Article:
CBSE Class 12 Accountancy Board Exam 2020: Chapter-Wise Most Important Questions & Answers
If you are appearing for CBSE Class 12th Board exams 2020 with Commerce stream, check this list of Chapter-wise important questions and answers from Accountancy. The questions are recommended and can be asked in the CBSE Class 12th Accountancy Board Exam.
CBSE Class 12th Accountancy Board Exam is scheduled for 5th March 2020. All the students are in last stage of their preparation. In this article we have complied a list of important questions and answers from both the parts of Accountancy syllabus. Questions given below are important and helpful for quick revision and are expected to be asked in Class 12 Accountancy board exam 2020.
Part A: (Accounting for Not-for-Profit Organizations, Partnership Firms and Companies)
This Part comprises of 5 chapters and 17-18 questions are expected from this part in the board exam.
Chapter 1 : Accounting for Not-for-Profit Organisation
Ques 1 How are Specific donations treated while preparing final accounts of a ‘Not-For-Profit Organisation’?
Solution: Specific donations are taken on the liabilities side of the Balance Sheet of a Not-For-Profit Organisation
Ques 2 Distinguish between ‘Receipts and Payments Account’ and ‘Income and Expenditure Account’ on the basis of ‘Depreciation’.
Solution: Receipts and payment account doesn’t include depreciation as depreciation is a non-cash expense. Whereas income and expenditure account includes depreciation as an expenditure.
Chapter 2 : Partnership Firm- Basic Concept
Ques 1 A new partner acquires two main rights in the partnership firm which he joins. State one of these rights.
Solution: Two main rights acquired by a newly admitted partner
(i) Right to share the assets of the partnership firm;
(ii) Right to share the profits of the partnership firm.
Ques 2 Pass necessary rectifying journal entries for the following omissions committed while preparing Profit and Loss Appropriation Account. You are also required to show your workings clearly.
(i) A, B and C were partners sharing profits and losses equally. Their fixed capitals were A Rs. 4,00,000; B Rs. 5,00,000 and C Rs. 6,00,000. The partnership deed provided that interest on partners’ capital will be allowed @ 10% per annum. The same was omitted.
(ii) P, Q and R were partners in a firm sharing profits and losses in the ratio of 2 : 2 : 1. Their partnership deed provided that interest on partners’ drawings will be charged @ 18% p.a. Interest on the partners’ drawings was Rs. 1,000, Rs. 500 and Rs. 2,000 respectively. The same was omitted.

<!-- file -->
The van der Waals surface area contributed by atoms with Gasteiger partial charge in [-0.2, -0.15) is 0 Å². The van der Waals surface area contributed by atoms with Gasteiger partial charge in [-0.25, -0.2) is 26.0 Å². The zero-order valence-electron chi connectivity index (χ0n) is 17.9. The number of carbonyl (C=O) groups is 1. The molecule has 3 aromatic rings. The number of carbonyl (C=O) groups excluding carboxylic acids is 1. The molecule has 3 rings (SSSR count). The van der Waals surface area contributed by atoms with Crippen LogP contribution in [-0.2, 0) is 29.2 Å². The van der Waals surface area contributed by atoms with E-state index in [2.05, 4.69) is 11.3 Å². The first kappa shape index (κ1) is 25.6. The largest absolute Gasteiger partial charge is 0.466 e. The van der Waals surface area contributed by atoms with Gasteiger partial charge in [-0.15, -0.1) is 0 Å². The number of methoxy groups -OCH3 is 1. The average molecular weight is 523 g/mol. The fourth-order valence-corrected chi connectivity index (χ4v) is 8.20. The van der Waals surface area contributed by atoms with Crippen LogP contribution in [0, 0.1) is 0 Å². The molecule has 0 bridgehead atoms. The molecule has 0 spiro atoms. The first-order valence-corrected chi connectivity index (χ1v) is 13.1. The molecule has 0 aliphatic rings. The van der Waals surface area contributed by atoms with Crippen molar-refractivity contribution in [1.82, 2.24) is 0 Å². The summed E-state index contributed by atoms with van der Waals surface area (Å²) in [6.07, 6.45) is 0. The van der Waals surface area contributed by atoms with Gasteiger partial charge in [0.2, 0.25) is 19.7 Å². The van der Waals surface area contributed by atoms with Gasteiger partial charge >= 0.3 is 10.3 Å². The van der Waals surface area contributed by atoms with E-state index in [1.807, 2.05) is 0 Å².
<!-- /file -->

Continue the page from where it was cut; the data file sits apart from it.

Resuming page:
Chapter 3 : Reconstitution of a Partnership Firm – Admission of a Partner
Ques 1 How does ‘Nature of business’ affect the value of goodwill of a firm ?
Solution: A firm that produces high value added products or products with stable demand is able to earn more profits therefore, firm’s goodwill will be more.
Ques 2 Ramesh, Mahesh and Suresh were partners in a firm sharing profits in the ratio of 3 : 3 : 2. Their respective fixed capitals were : Ramesh Rs. 5,00,000; Mahesh Rs. 4,00,000 and Suresh Rs. 3,00,000. They admitted Govind as a new partner for 1/5th share in the profits. Govind brought Rs. 4,00,000 as his capital and the necessary amount for goodwill premium. Their new profit sharing ratio will be 2 : 1 : 1 : 1.
Calculate the value of goodwill of the firm, showing your workings clearly. Pass necessary journal entries for the above transactions on
Working Note: Calculation of ratio of debentures outstanding
Year Outstanding Debenture Ratio
2014-15 400000 2
2015-16 400000 2
2016-17 400000 2
2017-18 400000 1
Chapter 4 : Retirement/Death of a Partner
Ques 1 What is meant by ‘Gaining Ratio’ on retirement of a partner ?
Solution: Gaining ratio is the ratio in which the remaining partners acquire the retiring partner’s share.
Ques 2 P, Q and R were partners in a firm. On 31st March, 2018 R retired. The amount payable to R Rs. 2,17,000 was transferred to his loan account. R agreed to receive interest on this amount as per the provisions of Partnership Act, 1932. State the rate at which interest will be paid to R.
Solution: 6% p.a.
Chapter 5 : Dissolution of Partnership Firm
Ques 1 Varun and Arun are partners in a firm sharing profits and losses equally. On the date of dissolution of the partnership firm, Varun’s wife’sloan was Rs. 45,000, whereas Arun’s loan was Rs. 65,000. Which loan will be paid first and why ?
Solution Varun’s wife’s loan will be paid first as it’s an outside liability (third party liability)
Ques 2 State any two grounds on the basis of which court may order for the dissolution of partnership firm.
Solution At the suit of a partner, the court may order a partnership firm to be dissolved on any of the following grounds:
(a) when a partner becomes insane;
(b) when a partner becomes permanently incapable of performing his duties as a partner;
(c) when a partner is guilty of misconduct which is likely to adversely affect the business of the firm;
(d) when a partner persistently commits breach of partnership agreement;
(e) when a partner has transferred the whole of his interest in the firm to a third party;
(f) when the business of the firm cannot be carried on except at a loss; or
(g) when, on any ground, the court regards dissolution to be just and equitable
Part B : Analysis of Financial Statements
This Part comprises of 6 chapters and 6 questions are expected from this part in the board exam.
Chapter 1 : Accounting for Share Capital
Ques 1 When can shares be Forfeited?
Solution:When a shareholder fails to pay the allotment money or any subsequent calls, then the company informs the shareholder by giving him/her a proper notice.If even after the notice, the shareholder fails to pay the due money, then the company forfeits the shares allotted to him/her
Ques 2 EF Ltd. invited applications for issuing 80,000 equity shares of Rs. 50 each at a premium of 20%. The amount was payable as follows :
On Application : Rs. 20 per share (including premium Rs. 5) On Allotment: Rs. 15 per share (including premium Rs. 5) On First Call : Rs. 15 per share